From a production standpoint, Kodansha did a great job with this release. A minor nitpick is that sometimes dialogue seems to disappear into the spine of the books, but I only noticed this a few times during my reading of the entire series. Also, the dialogue doesn't always sound as natural as it could (and the decision to leave in certain honorifics will always be controversial), but I didn't have any major issues with the translation. The color illustrations at the beginning of the volumes look great, and the included translator's notes always prove an interesting read. The final volume, Sailor Moon Short Stories 2, also includes a series' timeline of both in-universe and real-world SM events, which is a useful little bonus. 

She has awakened

So, in the end, were the legion of manga fans right? Is the manga indeed "so much better" than the anime? Don't kill me hardcore Moonies, but I don't think so. The manga is an artistic, elegant portrayal of a very ambitious, romantic and idealistic story, but suffers from a lack of character development for basically everyone except Usagi (and Chibi-Usa, but God, let's not even talk about her.) The anime, while loaded with filler and generally much lighter and sillier in tone, does a better job giving you reasons to care about these characters-- and arguably, a better job of disguising the deus-ex-machina nature of the Silver Imperium Crystal. If only the manga existed and not the anime, I think that today, the title Sailor Moon would perhaps be more respected, but nowhere near as beloved.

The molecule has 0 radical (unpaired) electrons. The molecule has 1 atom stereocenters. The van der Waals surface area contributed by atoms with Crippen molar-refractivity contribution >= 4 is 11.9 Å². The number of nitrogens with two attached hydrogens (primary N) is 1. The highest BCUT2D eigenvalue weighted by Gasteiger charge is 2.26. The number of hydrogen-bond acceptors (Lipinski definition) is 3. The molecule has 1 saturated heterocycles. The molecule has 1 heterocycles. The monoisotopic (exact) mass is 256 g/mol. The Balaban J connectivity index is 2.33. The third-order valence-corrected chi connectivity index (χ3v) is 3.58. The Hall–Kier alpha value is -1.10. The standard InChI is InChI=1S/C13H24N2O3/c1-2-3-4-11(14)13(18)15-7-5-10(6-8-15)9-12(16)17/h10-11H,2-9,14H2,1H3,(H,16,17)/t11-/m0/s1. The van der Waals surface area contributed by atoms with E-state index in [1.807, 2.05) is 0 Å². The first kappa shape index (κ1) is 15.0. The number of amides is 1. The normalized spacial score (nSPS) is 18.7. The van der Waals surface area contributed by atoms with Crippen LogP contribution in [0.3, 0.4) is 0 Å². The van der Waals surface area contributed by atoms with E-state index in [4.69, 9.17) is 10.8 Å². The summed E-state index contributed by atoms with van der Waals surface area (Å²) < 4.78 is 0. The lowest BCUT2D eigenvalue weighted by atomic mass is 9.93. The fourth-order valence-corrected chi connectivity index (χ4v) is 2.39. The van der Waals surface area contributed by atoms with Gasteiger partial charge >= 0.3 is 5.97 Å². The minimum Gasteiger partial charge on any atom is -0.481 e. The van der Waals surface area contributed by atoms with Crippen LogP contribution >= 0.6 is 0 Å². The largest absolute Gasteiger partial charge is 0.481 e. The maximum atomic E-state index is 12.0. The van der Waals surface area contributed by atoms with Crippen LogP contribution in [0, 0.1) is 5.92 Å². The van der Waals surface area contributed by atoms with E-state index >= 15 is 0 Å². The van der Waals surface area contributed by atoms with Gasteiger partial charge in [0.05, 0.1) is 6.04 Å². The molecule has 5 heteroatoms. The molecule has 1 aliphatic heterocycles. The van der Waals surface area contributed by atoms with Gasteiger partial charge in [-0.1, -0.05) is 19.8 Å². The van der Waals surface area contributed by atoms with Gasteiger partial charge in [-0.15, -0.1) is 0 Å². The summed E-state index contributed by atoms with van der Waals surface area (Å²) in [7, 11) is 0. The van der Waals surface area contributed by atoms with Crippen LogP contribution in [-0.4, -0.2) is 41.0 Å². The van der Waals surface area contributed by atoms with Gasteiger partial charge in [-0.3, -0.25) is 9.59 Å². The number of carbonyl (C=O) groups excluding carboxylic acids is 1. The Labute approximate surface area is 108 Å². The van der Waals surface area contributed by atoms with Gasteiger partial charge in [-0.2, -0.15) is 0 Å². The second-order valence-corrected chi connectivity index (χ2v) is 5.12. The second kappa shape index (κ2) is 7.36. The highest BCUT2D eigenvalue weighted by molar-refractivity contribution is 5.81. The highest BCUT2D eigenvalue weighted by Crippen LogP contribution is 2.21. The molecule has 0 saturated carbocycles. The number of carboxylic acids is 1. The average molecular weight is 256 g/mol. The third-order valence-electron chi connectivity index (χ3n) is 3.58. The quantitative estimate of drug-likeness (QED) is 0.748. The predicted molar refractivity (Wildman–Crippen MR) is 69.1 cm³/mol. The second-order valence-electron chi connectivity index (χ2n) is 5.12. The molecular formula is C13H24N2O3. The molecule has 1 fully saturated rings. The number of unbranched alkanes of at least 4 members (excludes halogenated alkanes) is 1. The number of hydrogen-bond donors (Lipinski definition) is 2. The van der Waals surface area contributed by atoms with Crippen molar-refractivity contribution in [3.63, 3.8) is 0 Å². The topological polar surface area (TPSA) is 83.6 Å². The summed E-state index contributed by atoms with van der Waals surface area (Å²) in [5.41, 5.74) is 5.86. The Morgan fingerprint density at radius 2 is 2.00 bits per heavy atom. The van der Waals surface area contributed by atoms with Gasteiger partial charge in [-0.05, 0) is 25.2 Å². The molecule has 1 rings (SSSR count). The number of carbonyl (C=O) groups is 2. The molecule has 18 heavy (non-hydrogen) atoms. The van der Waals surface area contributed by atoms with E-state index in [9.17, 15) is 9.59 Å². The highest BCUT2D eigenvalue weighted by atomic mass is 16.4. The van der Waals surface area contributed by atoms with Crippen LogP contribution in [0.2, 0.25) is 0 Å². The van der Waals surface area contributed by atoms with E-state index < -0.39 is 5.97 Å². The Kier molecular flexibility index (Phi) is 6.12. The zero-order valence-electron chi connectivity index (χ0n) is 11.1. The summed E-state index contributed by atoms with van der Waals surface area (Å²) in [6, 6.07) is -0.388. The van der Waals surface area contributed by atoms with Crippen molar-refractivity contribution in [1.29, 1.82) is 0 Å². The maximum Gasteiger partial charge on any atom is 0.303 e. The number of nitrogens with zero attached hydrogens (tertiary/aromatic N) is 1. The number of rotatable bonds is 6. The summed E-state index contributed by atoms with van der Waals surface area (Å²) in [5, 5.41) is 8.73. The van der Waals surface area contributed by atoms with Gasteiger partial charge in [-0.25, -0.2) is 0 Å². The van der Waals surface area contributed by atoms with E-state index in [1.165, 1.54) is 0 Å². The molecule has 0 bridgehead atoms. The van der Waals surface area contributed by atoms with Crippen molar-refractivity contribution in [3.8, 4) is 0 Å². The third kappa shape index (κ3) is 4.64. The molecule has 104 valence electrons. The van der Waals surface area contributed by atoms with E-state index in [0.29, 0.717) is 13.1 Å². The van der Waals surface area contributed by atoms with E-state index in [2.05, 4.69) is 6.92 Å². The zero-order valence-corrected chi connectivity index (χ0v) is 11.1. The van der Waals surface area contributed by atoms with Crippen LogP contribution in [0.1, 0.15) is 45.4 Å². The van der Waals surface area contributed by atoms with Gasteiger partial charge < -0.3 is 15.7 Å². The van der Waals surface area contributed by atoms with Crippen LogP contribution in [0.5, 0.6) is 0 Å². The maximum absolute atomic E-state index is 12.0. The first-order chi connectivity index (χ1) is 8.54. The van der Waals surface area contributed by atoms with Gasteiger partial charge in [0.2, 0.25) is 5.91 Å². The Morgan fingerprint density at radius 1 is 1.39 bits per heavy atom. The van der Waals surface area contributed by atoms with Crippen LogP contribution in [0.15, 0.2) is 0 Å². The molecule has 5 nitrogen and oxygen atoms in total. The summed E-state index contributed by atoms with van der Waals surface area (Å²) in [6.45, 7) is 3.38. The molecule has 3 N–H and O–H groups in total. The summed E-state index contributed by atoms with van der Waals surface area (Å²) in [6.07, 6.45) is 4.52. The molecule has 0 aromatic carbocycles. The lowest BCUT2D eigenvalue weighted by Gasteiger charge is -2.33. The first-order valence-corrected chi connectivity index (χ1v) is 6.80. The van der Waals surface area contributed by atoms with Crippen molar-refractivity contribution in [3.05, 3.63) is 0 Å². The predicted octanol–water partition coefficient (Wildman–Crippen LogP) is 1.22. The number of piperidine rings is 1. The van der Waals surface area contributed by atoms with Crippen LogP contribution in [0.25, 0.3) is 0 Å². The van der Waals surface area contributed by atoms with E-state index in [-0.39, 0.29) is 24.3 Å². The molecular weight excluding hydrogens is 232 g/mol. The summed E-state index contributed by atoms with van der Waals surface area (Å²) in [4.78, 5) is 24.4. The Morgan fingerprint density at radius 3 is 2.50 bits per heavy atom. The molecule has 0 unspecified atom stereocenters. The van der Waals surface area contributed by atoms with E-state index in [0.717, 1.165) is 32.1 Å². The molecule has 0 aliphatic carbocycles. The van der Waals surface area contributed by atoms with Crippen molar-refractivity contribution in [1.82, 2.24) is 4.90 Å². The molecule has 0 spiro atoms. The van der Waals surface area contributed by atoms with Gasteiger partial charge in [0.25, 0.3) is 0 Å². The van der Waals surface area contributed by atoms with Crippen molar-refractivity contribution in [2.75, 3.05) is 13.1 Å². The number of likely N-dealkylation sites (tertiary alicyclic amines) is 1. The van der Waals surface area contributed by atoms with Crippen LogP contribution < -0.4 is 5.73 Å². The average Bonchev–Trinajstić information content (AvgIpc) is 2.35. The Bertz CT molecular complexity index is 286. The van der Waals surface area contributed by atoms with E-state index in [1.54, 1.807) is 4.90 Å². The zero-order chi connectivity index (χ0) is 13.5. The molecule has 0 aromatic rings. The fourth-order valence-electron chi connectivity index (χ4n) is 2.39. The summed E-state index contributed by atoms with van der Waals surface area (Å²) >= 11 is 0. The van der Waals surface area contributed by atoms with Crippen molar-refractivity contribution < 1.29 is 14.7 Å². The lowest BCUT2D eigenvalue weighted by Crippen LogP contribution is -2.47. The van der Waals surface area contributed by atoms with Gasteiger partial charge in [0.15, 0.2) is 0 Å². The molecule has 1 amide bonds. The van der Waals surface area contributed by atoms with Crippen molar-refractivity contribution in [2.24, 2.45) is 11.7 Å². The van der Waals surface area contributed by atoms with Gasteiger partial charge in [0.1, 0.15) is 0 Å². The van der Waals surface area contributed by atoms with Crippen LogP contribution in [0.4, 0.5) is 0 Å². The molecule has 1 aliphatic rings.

All that said, I still think the complete manga is a stunning artistic achievement, and pretty much a must-read for any fan of the magical girl genre-- no, fans of manga period. Takeuchi's magical world oscillates from super-cute to downright creepy to wonderfully surreal, and there's something here for virtually everyone. There are significant flaws, but that does little to take away from the fact that this work is the product of a unique and exciting creative vision.


8.0 – Great. Beautifully drawn, well-written, with a loving attention to detail. Among the best of its genre.



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Sailor Moon reviewed by Karen Mead



Impressive effort with a few noticeable problems holding it back. Won't astound everyone, but is worth your time and cash.
How we score:  The Japanator reviews guide


Karen Mead
Karen MeadContributor   gamer profile

Hi, I'm a former newspaper journalist who got tired of having a front row seat to the death of print. There probably could be some interesting story there about a disenchanted reporter moving on ... more + disclosures